The evidence from these studies suggest that managerial coaching benefits an organisation (Agarwal R et al., 2009; Moen & Skaalvik, 2009). However, literature on the benefits of managerial coaching is often qualitative and the quantitative research may report relationships that are spurious. For example, relationships between managerial coaching and benefits may be due to perceptions of superior managers in general rather than coaching in particular, and the observed relationships may therefore arise from common method variance (Podsakoff, MacKenzie, Lee, & Podsakoff, 2003).

Work Engagement

Researchers note that there has been a deepening disengagement of employees in the workplace over the past 10 years (Saks & Gruman, 2014). Yet, employee engagement is an important part of an organisation’s success and competitive advantage. In light of this, it has increasingly become a focus of organisational development initiatives. Engagement, however, is a broad term that struggles to find a consensus in terms of its definition in the scientific community. Varying terms are used to describe it and include employee, job or work engagement (Saks & Gruman, 2014; Simpson, 2009). Further, it overlaps with, but is distinguishable from, other more established constructs such as job satisfaction, organisational commitment and job involvement (Christian, Garza, & Slaughter, 2011) and is grounded in research on job burnout (Saks & Gruman, 2014).

We present two main definitions of engagement from the literature. In the early nineties the term engagement was described as

"the harnessing of organisation members’ selves to their work roles: in engagement, people employ and express themselves physically, cognitively, emotionally and mentally during role performances" (Kahn, 1990) p 694.

This Kahn definition has a strong psychological element to it (Saks & Gruman, 2014). The other popular definition of work engagement is, “a positive, fulfilling, work related state of mind that is characterised by vigour, dedication and absorption” (Schaufeli et al., 2002) p. 74. It is seen as an affective-cognitive state with pervasive and persistent elements and varies between individuals depending on their disposition (Schaufeli & Bakker, 2010). However, a review of the literature suggests that the Schaufeli conceptualisation may not be distinct enough from job burnout (Saks & Gruman, 2014). Whilst there are overlaps between the absorption dimension across the two main definitions there are still disagreements between the two, particularly around Kahn’s assertion that engagement involves bringing one’s complete and true self to the performance of their role (Saks & Gruman, 2014).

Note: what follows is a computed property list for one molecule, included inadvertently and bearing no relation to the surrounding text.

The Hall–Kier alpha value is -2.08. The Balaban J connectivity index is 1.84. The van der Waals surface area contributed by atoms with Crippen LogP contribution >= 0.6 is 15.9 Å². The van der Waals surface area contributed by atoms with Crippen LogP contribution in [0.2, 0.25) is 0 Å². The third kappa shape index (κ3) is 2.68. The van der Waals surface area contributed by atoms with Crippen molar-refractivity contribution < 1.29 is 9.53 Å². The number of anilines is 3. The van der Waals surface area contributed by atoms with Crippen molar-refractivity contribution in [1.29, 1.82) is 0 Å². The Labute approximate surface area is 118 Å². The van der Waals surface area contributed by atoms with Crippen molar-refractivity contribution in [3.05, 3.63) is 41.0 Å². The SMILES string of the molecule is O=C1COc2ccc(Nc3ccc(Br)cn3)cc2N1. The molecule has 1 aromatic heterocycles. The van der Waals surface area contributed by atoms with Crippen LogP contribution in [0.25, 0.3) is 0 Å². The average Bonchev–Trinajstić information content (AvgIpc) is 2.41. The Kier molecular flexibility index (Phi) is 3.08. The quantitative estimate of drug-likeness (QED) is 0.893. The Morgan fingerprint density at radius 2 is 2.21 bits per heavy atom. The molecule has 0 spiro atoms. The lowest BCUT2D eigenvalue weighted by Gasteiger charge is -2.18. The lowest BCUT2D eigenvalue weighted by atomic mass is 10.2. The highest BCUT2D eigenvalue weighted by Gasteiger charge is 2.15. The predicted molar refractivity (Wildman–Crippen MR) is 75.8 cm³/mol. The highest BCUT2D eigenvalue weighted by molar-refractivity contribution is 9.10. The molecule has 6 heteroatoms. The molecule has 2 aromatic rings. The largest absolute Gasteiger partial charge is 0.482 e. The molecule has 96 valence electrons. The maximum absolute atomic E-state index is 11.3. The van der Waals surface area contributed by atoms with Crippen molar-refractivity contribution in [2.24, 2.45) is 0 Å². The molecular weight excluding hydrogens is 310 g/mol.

There is a growing body of literature which supports the relationship between an employee’s engagement at work and organisational performance outcomes (Simpson, 2009) such as job performance, client satisfaction, and financial return (Bakker & Leiter, 2010). Work engagement has also been associated with an increase in organisational commitment (Hakanen, Bakker, & Schaufeli, 2006; Schaufeli & Bakker, 2004). Hence, if managerial coaching can enhance work engagement and the latter in turn can impact organisational performance positively, then organisations should make stronger efforts to build coaching into the skill set of their managers.

Organisational Learning Culture

Research exploring the mediating effect on the relationship between coaching and outcomes such as work engagement has been identified in the literature as an area requiring more empirical investigation (Baron & Morin, 2009; A. Ellinger et al., 2014). In one qualitative study, managers noted that an organisational culture that supports learning was important to their own success as coaches (Misiukonis, 2011). Given the qualitative nature of this study, however, the directionality of these influences is difficult to ascertain. For example, do managers who coach build the learning culture or is a learning culture needed to enable managers to coach? The literature suggests that “climate and culture are built by leaders and other key people who learn from their experience, influence the learning of others, and create an environment of expectations that shapes and supports desired results that in turn get measured and rewarded” (Marsick & Watkins, 2003) p. 134. Creating such a positive environment would likely flow on to create higher levels of work engagement.

Workload

Workload is an antecedent variable that can impact the climate for engagement (Bakker A, Albrecht, & Leiter, 2010). Excessive workload can have a negative impact on work engagement because of the inability of workers to complete job requirements effectively or with satisfaction. On the other hand insufficient workload can lead to lower engagement. Hence it is included as a control variable in the research to see how it might influence work engagement in the presence of managerial coaching.